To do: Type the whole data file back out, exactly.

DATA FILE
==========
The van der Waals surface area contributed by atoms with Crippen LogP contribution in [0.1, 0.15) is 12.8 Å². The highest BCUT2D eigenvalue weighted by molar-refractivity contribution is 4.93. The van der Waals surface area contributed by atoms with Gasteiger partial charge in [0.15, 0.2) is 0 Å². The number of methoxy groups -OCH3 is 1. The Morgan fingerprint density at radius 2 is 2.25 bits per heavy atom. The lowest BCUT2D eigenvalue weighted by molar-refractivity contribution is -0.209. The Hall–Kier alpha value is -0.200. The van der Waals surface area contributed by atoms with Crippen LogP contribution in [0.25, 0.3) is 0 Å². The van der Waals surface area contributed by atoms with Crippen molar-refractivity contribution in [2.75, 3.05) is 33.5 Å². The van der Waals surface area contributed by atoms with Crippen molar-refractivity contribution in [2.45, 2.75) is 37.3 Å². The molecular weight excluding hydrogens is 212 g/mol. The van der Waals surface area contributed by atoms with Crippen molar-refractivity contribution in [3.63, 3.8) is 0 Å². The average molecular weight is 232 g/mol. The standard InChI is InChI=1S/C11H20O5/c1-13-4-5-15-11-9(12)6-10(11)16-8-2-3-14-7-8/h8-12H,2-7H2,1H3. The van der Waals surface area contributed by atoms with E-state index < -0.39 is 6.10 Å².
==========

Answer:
The van der Waals surface area contributed by atoms with Crippen LogP contribution in [0.1, 0.15) is 12.8 Å². The highest BCUT2D eigenvalue weighted by molar-refractivity contribution is 4.93. The van der Waals surface area contributed by atoms with Gasteiger partial charge in [0.15, 0.2) is 0 Å². The number of methoxy groups -OCH3 is 1. The Morgan fingerprint density at radius 2 is 2.25 bits per heavy atom. The lowest BCUT2D eigenvalue weighted by molar-refractivity contribution is -0.209. The Hall–Kier alpha value is -0.200. The van der Waals surface area contributed by atoms with Crippen LogP contribution in [0.25, 0.3) is 0 Å². The van der Waals surface area contributed by atoms with Crippen molar-refractivity contribution in [2.75, 3.05) is 33.5 Å². The van der Waals surface area contributed by atoms with Crippen molar-refractivity contribution in [2.45, 2.75) is 37.3 Å². The molecular weight excluding hydrogens is 212 g/mol. The van der Waals surface area contributed by atoms with Crippen molar-refractivity contribution in [3.63, 3.8) is 0 Å². The average molecular weight is 232 g/mol. The standard InChI is InChI=1S/C11H20O5/c1-13-4-5-15-11-9(12)6-10(11)16-8-2-3-14-7-8/h8-12H,2-7H2,1H3. The van der Waals surface area contributed by atoms with E-state index < -0.39 is 6.10 Å².